The Etiology of Autism

  • Suzanne Steffenburg
  • Christopher Gillberg

Abstract

Leo Kanner, in 1972 claimed that from his “first publication to the last” he had spoken of autism “in no uncertain terms as innate” (Kanner, 1972). Yet, Time magazine in 1960 had quoted the same Kanner as saying “that children with infantile autism were the offspring of highly organized professional parents, cold and rational, who just happened to defrost long enough to produce a child”. Kanner was ambivalent about the etiology of autism, and in this he was not alone. Since his time there have been a great many etiological theories which have basically assumed that the infant was normal at birth and attribute its development of symptoms to poor nurturing, particulary poor mothering. The literature on parents was reviewed in 1978 by McAdoo and DeMyer who concluded that as a group, parents of autistic children 1) display no more signs of mental or emotional disorder than parents whose children have “organic” disorders, with or without psychosis, 2) do not have extreme personality traits such as coldness, obsessiveness, social anxiety or rage, and 3) do not possess specific deficits in infant and child care. Since then, no sound studies making use of adequate controls have been published which provide support for the notion that parents of autistic children have been “socially” involved in the etiology or pathogenetic mechanisms of their child’s disorder. Instead, evidence has accumulated (Folstein & Rutter, 1977; Steffenburg et al., 1989) in favour of hereditary factors operating in certain cases of autism. It could be that “old” observations about a connection between “cold” parents and children with autism in certain families were correct. However, the appropriate interpretation might be that “Asperger-type” problems in the parent are linked genetically and not socially to autism (Wolff et al., 1988; Gillberg, 1989).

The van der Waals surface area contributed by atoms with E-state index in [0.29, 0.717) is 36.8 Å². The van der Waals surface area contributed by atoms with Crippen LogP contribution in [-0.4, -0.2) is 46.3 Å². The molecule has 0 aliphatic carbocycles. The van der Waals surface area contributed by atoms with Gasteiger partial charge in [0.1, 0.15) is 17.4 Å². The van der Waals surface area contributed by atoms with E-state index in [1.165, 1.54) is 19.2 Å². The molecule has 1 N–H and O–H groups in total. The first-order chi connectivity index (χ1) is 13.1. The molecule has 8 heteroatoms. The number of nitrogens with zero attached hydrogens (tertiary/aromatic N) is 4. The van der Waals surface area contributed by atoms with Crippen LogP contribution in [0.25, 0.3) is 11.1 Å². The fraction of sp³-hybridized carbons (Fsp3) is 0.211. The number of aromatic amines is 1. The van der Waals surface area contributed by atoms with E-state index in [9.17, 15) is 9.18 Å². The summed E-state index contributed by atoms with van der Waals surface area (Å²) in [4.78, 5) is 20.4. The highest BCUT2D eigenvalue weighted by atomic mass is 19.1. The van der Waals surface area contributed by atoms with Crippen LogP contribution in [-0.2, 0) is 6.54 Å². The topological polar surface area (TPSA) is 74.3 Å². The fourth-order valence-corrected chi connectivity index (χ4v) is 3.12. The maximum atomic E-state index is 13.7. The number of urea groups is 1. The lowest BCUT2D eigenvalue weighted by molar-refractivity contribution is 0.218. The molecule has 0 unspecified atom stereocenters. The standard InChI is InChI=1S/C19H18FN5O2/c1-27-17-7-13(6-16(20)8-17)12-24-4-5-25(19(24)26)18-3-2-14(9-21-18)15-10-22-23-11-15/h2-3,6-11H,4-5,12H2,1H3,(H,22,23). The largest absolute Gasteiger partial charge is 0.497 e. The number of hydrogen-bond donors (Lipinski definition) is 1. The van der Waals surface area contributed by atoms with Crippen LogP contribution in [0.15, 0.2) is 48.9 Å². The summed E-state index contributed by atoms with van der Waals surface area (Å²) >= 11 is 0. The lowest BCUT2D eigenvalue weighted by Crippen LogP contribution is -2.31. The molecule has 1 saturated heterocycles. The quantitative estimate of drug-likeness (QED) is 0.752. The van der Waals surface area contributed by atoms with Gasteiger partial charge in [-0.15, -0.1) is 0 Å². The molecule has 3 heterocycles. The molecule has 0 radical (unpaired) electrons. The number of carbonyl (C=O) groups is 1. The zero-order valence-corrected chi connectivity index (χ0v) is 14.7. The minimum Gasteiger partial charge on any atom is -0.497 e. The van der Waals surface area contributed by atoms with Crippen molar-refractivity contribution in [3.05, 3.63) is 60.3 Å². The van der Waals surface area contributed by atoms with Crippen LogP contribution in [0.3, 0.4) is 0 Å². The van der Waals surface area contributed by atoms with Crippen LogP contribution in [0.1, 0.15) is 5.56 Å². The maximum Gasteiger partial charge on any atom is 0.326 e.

Keywords

Developmental Disorder Autistic Child Tuberous Sclerosis Asperger Syndrome Williams Syndrome 
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© Springer Science+Business Media New York 1989

Authors and Affiliations

  • Suzanne Steffenburg
  • Christopher Gillberg

There are no affiliations available

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